MG1 virus destroys HIV-infected cells that standard therapies can’t reach
Researchers from Canada try a new approach to eliminate dormant HIV-infected cells from the body using the MG1 virus.
The HIV Virus
The Maraba virus, or MG1, has been shown to target and destroy the kind of HIV-infected cells that standard antiretroviral therapies cannot reach. If this technique works in humans, it could contribute to a cure for HIV.
While daily medication keeps the level of HIV virus in the blood low, there is currently no way to totally eliminate dormant HIV-infected cells from the body and if antiretroviral medication is stopped, these hidden viruses rapidly rebound. These latently HIV-infected cells are hard to target because they are not distinguishable from normal cells.
Dr Jonathan Angel and his team from The Ottawa Hospital and the University of Ottawa tried a new approach of identifying these dormant cells by using the MG1 virus. This virus attacks cancer cells that have defects in their interferon pathway, which makes the cells more vulnerable to viruses. The research was published in the Journal of Infectious Diseases. Dr Angel and his team had previously found that latently HIV-infected cells also have defects in this pathway.
“We thought that because latently HIV-infected cells had similar characteristics to cancer cells, that the virus would enter and destroy them,” said Dr Angel, senior scientist and infectious disease physician at The Ottawa Hospital, and professor at the University of Ottawa. “It turns out we were right.” Using a number of laboratory models of latently HIV-infected cells, the researchers found that the MG1 virus targeted and eliminated the infected cells, and left healthy cells unharmed.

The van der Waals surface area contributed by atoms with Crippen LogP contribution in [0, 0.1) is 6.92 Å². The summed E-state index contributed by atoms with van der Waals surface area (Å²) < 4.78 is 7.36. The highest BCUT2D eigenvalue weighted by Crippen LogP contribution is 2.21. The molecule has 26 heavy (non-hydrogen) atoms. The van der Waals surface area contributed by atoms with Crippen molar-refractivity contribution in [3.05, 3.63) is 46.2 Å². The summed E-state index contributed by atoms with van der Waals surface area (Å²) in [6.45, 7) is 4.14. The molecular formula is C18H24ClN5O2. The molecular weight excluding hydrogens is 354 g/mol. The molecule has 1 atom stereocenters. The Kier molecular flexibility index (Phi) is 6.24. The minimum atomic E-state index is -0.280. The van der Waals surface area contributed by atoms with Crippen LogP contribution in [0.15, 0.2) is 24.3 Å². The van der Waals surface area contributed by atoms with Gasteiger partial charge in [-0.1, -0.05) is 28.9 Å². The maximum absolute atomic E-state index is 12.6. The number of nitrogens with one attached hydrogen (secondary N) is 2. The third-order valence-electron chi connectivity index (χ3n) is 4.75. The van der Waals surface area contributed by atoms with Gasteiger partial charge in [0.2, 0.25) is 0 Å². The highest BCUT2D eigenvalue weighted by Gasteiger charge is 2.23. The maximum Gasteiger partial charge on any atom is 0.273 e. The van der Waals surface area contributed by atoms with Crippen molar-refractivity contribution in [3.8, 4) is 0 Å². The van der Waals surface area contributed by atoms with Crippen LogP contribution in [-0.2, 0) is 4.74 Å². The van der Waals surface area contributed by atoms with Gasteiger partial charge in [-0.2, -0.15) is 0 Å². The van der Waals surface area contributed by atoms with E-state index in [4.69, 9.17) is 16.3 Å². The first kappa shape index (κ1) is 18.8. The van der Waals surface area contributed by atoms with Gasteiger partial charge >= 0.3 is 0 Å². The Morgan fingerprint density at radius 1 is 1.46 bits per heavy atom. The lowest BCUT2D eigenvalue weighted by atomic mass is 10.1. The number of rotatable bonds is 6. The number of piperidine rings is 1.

While most of these cells in patients are in the lymph nodes and other organs, a tiny number are found in the blood. When the researchers added MG1 to relevant blood cells taken from HIV-positive individuals, the levels of HIV DNA in the sample dropped. This indicated that the HIV-infected cells had been eliminated.
“We know that the Maraba virus is targeting and killing the latently HIV-infected cells, but we don’t know exactly how it’s doing this,” said Dr Angel. “We think the virus is able to target the cells because of an impaired interferon pathway, but we need to do more research to know for sure.”
The research team’s next step is to try the virus in animal models of HIV or move directly to clinical trials.